Editors Note: Caroline Horton Rockafellow is a member of the Research Triangle Park law firm of Daniels Daniels & Verdonik, P.A. TechLaw is a regular feature in WRAL Local Tech Wire.
_______________________________________________________________________________________Last week, the United States Supreme Court declined to hear Psihoyos, v. National Geographic Enterprises, a dispute between National Geographic Magazine and several of its freelance writers and photographers.

The dispute involved claims by certain writers and photographers that a 1997 CD-ROM compilation of 108 years of National Geographic Magazines infringed the copyright of works previously included in the hard copy version of the National Geographic Magazine. The writers and photographers argued that the electronic distribution of such works was an infringement of the original copyright and should entitle the writers and photographers to additional compensation.

The lower Appeals Court in the 2nd Circuit (New York, Connecticut, Rhode Island, and Vermont) found that the CD-ROMs were an electronic replica of the original magazines and thus a permissible revision under copyright.

Some might believe that by refusing to hear this case, the Supreme Court tacitly agreed that electronic reproduction of compilations by their original publishers is a permissible reproduction. Unfortunately, this would be an incorrect conclusion, and the fact that the Supreme Court failed to take this case does not explicitly demonstrate the Court’s support of this ruling by the 2nd Circuit. In fact, the Appeals Court in the 11th Circuit (Georgia, Florida, Alabama) had earlier held in Greenberg v. National Geographic Society, a case argued under the same facts as Psihoyos, that the National Geographic’s use of photographs in the CD-ROM compilation constituted a new product in a new medium and was therefore a copyright infringement.

Thus, the failure of the Supreme Court to hear the Psihoyos case was a loss for both sides and means that there is no clear cut rule regarding the digitization of composition works.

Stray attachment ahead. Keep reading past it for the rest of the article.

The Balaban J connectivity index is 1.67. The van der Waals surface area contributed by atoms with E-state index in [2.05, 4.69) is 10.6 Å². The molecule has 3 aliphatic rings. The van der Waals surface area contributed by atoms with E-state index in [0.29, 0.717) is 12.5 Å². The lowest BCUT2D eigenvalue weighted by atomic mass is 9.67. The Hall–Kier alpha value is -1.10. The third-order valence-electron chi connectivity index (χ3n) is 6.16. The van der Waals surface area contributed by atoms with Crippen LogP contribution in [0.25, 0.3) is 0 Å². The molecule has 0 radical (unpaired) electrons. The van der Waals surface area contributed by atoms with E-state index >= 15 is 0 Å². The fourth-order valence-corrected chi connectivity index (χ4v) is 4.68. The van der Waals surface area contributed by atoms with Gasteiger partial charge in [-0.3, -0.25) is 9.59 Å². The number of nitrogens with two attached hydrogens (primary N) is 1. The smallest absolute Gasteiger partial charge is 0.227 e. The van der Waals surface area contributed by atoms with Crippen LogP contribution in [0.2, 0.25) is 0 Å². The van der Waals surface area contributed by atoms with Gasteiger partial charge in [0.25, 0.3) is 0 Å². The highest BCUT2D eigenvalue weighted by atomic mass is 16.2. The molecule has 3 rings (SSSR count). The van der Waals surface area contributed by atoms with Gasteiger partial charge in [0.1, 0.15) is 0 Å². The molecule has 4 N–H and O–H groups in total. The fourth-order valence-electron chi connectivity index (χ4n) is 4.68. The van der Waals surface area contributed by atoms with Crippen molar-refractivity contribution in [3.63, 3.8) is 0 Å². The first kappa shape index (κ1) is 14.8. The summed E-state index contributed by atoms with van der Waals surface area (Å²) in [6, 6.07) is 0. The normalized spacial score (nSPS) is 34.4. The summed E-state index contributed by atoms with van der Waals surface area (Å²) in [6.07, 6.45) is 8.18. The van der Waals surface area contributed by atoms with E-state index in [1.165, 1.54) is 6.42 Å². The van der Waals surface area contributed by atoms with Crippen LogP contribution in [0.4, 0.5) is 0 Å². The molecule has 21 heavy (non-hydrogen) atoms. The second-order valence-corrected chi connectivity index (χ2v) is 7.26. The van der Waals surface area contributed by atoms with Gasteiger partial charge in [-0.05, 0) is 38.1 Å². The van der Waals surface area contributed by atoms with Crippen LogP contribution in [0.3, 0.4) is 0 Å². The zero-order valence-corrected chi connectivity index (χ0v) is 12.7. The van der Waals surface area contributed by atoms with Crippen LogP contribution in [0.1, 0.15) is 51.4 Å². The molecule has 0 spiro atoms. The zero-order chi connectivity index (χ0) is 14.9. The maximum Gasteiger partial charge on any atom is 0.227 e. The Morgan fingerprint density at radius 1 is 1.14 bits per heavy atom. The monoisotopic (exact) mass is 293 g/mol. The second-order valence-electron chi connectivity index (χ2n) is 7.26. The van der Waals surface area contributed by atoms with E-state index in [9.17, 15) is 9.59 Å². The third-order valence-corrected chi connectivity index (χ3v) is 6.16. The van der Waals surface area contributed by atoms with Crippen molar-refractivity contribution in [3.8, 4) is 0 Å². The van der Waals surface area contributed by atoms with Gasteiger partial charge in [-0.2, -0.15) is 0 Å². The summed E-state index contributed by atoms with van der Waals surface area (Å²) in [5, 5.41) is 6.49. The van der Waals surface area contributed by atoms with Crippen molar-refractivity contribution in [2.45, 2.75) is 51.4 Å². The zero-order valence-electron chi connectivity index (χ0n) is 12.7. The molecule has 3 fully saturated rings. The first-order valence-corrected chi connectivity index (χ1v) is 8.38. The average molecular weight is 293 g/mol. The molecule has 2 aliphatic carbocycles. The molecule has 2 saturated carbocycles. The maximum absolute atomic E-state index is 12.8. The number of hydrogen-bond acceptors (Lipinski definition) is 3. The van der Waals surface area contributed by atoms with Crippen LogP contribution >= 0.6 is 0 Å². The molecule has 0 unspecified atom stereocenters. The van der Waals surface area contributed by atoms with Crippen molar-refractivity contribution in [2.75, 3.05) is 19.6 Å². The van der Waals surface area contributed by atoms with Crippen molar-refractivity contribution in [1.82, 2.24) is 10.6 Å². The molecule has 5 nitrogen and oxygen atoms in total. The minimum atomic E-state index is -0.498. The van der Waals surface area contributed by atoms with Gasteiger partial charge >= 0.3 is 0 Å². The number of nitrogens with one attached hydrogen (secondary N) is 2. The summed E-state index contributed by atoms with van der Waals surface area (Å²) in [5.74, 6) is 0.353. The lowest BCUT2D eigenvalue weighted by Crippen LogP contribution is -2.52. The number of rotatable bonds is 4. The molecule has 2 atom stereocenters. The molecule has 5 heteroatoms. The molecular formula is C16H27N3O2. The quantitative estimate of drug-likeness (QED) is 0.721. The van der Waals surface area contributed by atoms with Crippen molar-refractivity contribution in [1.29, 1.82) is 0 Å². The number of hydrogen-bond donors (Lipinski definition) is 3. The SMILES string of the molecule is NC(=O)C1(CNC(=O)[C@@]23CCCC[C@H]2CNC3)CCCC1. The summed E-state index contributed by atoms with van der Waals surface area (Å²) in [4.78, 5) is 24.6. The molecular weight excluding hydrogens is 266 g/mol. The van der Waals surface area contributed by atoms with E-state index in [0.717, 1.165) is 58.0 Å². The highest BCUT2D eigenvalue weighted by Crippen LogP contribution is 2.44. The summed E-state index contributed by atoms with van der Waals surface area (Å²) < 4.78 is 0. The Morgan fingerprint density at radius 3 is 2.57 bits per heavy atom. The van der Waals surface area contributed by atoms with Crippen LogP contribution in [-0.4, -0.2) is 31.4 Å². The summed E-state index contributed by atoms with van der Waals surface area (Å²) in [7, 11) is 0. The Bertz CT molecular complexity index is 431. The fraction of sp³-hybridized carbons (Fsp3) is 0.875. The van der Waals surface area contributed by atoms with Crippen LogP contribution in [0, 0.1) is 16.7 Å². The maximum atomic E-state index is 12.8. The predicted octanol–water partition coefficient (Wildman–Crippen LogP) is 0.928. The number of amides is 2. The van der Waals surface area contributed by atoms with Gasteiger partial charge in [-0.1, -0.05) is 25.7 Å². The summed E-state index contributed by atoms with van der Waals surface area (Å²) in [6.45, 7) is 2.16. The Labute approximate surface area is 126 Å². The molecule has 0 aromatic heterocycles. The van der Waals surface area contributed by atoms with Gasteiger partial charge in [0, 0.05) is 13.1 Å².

Under copyright law, a copyright holder has the exclusive right to reproduce, distribute, perform and display the copyright work as well as to prepare derivative works based on the copyright work. Freelance writer and photographers will often provide their works under a license to reproduce and distribute the work for a particular purpose. More recently, that grant of rights has become more specific with respect to the licensed medium. For example, if an author grants a publisher the right to reproduce and distribute a manuscript, that does not grant the publisher the right to then go and create a motion picture based on that manuscript, unless, of course, the author has granted the publisher unrestricted rights in the manuscript or has assigned the copyright to the publisher.

Freelancers tend to be relatively sophisticated when it comes to the grant of rights in and to their work. As this is a critical revenue stream for most freelancers, they are focused on creating the most value for each piece of work. Granting overly broad rights to any publisher of their work would necessarily restrict the potential revenue stream from such work and limit avenues for distribution of that work. It is well established law that under the copyright act, it is permissible for the owner of a collective work (a work that encompasses the work of several different authors) to reproduce an exact facsimile of the complete collective work. What the National Geographic cases were asking the courts to determine was whether reproducing multiple issues of a magazine into a single CD with new graphical content was indeed a permissible reproduction of a compilation.

The National Geographic Cases